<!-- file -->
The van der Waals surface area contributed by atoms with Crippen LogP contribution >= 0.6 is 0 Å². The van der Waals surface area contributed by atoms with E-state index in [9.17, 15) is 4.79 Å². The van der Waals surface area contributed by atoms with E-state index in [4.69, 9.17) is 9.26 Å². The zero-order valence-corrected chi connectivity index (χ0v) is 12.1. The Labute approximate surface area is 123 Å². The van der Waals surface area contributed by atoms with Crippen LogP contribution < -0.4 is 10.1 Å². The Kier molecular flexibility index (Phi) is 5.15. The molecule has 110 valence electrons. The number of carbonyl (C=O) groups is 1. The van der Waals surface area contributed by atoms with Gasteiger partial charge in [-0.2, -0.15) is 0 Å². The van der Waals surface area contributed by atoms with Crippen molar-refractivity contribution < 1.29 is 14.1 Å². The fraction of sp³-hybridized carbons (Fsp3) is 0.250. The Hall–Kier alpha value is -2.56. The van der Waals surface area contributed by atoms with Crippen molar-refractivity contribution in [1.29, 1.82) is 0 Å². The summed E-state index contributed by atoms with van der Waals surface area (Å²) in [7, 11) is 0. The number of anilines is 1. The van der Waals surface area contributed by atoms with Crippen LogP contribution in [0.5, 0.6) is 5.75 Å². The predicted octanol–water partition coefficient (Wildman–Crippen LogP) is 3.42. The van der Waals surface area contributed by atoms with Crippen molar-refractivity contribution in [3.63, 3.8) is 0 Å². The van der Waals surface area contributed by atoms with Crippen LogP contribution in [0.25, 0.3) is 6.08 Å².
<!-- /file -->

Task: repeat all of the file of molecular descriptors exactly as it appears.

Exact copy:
The van der Waals surface area contributed by atoms with Crippen LogP contribution >= 0.6 is 0 Å². The van der Waals surface area contributed by atoms with E-state index in [9.17, 15) is 4.79 Å². The van der Waals surface area contributed by atoms with E-state index in [4.69, 9.17) is 9.26 Å². The zero-order valence-corrected chi connectivity index (χ0v) is 12.1. The Labute approximate surface area is 123 Å². The van der Waals surface area contributed by atoms with Crippen LogP contribution < -0.4 is 10.1 Å². The Kier molecular flexibility index (Phi) is 5.15. The molecule has 110 valence electrons. The number of carbonyl (C=O) groups is 1. The van der Waals surface area contributed by atoms with Gasteiger partial charge in [-0.2, -0.15) is 0 Å². The van der Waals surface area contributed by atoms with Crippen molar-refractivity contribution < 1.29 is 14.1 Å². The fraction of sp³-hybridized carbons (Fsp3) is 0.250. The Hall–Kier alpha value is -2.56. The van der Waals surface area contributed by atoms with Crippen molar-refractivity contribution in [1.29, 1.82) is 0 Å². The summed E-state index contributed by atoms with van der Waals surface area (Å²) in [7, 11) is 0. The number of anilines is 1. The van der Waals surface area contributed by atoms with Crippen LogP contribution in [0.5, 0.6) is 5.75 Å². The predicted octanol–water partition coefficient (Wildman–Crippen LogP) is 3.42. The van der Waals surface area contributed by atoms with Crippen molar-refractivity contribution in [3.63, 3.8) is 0 Å². The van der Waals surface area contributed by atoms with Crippen LogP contribution in [0.25, 0.3) is 6.08 Å².